Chapter 7 bankruptcies, also called “straight bankruptcies,” are the most common form chosen by individual consumers. In a Chapter 7 consumer bankruptcy, the individual debtor’s estate is liquidated and the assets are distributed to creditors.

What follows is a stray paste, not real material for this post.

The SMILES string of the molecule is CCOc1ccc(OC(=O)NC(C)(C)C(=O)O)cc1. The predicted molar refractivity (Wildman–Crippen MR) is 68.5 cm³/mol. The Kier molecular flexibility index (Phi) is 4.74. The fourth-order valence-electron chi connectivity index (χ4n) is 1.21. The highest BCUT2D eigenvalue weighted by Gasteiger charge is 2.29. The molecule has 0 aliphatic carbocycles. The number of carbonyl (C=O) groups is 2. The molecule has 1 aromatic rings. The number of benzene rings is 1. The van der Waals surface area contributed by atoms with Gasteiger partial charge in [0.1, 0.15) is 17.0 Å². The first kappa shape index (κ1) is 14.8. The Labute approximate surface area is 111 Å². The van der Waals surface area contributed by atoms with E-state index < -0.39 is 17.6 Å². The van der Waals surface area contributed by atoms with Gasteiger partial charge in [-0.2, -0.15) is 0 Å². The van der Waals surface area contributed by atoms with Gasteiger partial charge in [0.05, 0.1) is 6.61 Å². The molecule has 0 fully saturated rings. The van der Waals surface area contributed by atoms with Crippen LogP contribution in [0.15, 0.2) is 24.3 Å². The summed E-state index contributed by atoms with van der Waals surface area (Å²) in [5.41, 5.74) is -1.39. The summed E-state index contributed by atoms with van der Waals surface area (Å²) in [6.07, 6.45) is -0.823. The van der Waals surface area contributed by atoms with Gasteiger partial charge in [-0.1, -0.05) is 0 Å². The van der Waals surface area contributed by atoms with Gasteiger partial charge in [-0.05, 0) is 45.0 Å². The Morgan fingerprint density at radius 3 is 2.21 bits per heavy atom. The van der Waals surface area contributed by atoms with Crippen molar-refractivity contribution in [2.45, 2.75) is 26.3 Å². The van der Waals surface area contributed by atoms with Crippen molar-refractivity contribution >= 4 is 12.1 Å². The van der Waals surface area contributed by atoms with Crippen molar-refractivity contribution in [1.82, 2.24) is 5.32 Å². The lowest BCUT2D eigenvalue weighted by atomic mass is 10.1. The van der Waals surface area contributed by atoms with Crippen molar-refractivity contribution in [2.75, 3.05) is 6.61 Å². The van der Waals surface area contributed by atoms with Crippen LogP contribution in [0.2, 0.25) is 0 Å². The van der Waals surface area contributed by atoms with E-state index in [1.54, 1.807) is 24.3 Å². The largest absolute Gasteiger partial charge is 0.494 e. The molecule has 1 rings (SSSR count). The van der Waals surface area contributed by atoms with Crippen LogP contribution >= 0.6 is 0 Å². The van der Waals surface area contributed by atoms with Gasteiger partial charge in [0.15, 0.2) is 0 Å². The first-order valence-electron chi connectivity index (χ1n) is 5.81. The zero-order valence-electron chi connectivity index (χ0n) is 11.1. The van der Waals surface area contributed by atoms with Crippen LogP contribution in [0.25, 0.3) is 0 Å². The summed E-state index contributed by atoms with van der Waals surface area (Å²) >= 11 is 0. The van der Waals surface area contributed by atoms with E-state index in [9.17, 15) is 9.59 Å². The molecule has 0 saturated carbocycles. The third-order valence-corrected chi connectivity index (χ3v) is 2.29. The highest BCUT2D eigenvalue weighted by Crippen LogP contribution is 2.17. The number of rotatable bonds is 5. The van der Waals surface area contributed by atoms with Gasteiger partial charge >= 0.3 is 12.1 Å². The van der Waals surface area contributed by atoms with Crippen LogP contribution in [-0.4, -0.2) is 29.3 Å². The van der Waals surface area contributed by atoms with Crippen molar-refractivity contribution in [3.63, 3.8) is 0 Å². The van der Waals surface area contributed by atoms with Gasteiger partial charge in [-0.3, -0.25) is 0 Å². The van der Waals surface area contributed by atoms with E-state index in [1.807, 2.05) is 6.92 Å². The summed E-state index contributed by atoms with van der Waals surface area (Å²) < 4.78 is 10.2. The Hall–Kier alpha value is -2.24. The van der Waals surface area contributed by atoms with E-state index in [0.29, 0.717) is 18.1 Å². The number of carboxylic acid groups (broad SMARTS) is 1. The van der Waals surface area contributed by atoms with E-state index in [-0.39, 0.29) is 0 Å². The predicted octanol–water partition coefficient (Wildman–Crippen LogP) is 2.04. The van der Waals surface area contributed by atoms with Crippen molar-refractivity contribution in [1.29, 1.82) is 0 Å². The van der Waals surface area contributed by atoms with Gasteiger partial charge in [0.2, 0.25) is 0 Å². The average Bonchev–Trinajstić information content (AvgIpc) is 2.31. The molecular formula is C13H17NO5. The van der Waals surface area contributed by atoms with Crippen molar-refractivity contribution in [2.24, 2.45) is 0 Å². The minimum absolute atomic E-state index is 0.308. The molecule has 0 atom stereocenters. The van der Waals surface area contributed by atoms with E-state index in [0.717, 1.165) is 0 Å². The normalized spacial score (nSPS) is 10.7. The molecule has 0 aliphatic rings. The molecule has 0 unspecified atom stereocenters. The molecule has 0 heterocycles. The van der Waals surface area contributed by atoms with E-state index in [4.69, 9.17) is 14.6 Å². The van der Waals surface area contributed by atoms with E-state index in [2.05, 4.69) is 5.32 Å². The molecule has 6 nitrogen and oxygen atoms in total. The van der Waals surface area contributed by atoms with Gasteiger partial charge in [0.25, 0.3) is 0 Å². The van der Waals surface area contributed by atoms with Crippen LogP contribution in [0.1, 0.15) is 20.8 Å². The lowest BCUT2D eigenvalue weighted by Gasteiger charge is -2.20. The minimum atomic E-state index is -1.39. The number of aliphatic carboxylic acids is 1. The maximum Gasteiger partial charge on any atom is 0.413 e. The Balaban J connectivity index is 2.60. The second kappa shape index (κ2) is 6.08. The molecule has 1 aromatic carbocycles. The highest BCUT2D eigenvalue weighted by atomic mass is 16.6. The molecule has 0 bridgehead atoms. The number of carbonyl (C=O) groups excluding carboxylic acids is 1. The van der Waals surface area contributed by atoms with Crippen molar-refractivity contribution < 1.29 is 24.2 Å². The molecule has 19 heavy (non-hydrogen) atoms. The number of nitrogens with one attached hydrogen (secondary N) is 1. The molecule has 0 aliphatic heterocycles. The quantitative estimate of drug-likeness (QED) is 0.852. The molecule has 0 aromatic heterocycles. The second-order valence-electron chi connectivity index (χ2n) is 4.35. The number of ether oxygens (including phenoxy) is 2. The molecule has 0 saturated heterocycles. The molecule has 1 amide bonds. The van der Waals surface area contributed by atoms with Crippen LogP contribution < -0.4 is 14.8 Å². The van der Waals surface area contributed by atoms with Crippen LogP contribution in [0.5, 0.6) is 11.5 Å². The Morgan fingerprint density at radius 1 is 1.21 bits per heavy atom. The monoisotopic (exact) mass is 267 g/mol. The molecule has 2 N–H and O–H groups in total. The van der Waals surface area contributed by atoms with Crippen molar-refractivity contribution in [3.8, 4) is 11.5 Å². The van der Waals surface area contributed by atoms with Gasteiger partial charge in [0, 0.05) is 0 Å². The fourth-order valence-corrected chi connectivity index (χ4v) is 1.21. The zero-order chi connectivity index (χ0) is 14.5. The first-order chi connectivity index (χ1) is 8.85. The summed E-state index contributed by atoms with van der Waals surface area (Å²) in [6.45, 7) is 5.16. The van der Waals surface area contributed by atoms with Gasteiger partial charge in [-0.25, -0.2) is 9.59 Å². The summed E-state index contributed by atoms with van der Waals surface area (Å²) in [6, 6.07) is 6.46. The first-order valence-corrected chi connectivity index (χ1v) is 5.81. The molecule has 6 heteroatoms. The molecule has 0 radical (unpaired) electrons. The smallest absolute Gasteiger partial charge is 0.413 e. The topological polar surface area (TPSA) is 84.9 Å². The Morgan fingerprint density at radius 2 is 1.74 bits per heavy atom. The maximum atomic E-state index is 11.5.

Partnerships, sole proprietorships and corporations are also eligible to file under Chapter 7. However, unlike individuals, these business entities are not eligible to receive a discharge. 11 U.S.C. ï¿½727(a)(1). Chapter 7 business liquidations are conducted in significantly the same manner as Chapter 7 consumer bankruptcies ï¿½ many of the business’s assets are sold and the proceeds are divided among the company’s creditors. Partnerships or corporations that wish to keep doing business may decide that Chapter 7 is not the best option because after liquidation and distribution, the business ceases to exist.